woman – with all that that entails regarding the sex role you should strive to
fulfill, regarding what counts as normal sexual desires, what counts as the
morally permissible use of your sexual faculties, and so on – is something that
nature has determined.  If your desires happen not to line up with
nature’s purposes, the problem is with you and not with nature.  Your identity is what nature says it is, not what you
say it is.

That is, of
course, the reverse of what modern people mean by understanding sex to be “central
to identity” – which is Trueman’s point. 
Sex is central to our identity, but it isn’t nature that determines that sexual identity, it is rather we who determine it.  For the traditional attitude, the aim is to
conform our desires to nature and the
will of its divine author.  For the
moderns, the aim is to conform nature to
our desires
, and the divine author has nothing to say about the matter, if
he exists at all. 

We are all Hobbesians now

Now, the
deep reason why the modern liberal individualist conception of human beings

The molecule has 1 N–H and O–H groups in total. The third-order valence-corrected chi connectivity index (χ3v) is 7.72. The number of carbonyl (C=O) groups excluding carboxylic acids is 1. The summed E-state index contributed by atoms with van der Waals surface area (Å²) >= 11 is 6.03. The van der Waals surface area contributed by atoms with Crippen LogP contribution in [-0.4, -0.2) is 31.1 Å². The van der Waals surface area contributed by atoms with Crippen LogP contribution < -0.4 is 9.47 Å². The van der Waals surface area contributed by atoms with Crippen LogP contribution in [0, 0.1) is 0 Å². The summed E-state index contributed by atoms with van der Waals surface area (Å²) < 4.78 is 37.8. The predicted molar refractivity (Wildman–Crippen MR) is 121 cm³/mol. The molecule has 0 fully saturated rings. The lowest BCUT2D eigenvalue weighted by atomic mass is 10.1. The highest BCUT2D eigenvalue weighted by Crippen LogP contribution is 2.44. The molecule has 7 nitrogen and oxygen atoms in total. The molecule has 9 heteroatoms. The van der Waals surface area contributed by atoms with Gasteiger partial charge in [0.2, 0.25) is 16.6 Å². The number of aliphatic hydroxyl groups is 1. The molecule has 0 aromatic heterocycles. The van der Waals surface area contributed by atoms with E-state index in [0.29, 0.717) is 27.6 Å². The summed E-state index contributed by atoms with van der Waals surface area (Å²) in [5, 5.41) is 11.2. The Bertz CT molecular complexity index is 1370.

rejects the traditional understanding of our natural teleology is that it
rejects all natural teleology.  Its purest form is, perhaps, Hobbes’s account
of the state of nature.  Hobbes held that
in our natural condition, there is no fact of the matter about what we ought to desire, no ends toward which
our nature directs us.  There are simply whatever desires we happen
contingently to have, and none is better or worse than any other.  That is why the state of nature as he
understands it is a condition of pure license that inevitably descends into a
war of all against all (and thus why he takes his Leviathan state to be
necessary to remedy this unhappy condition).

Of course,
neither Hobbes nor the liberal tradition in general for most of the three
centuries after his time pushed anything like the radical sexual liberationist
agenda that has become so familiar in recent decades.  That agenda is simply too contrary to human
nature for people to have taken it seriously for most of that time, or to try
to implement even if it had occurred to them. 
In order for it to become a realistic project – psychologically,
politically, and practically speaking – the basic liberal individualist
assumptions and their implications needed a long time thoroughly to permeate
Western institutions, and the technological preconditions of making those
implications practicable (such as the birth control pill, labor-saving devices
that made it possible for women to work outside the home in large numbers,
etc.) also needed to be realized. 

But the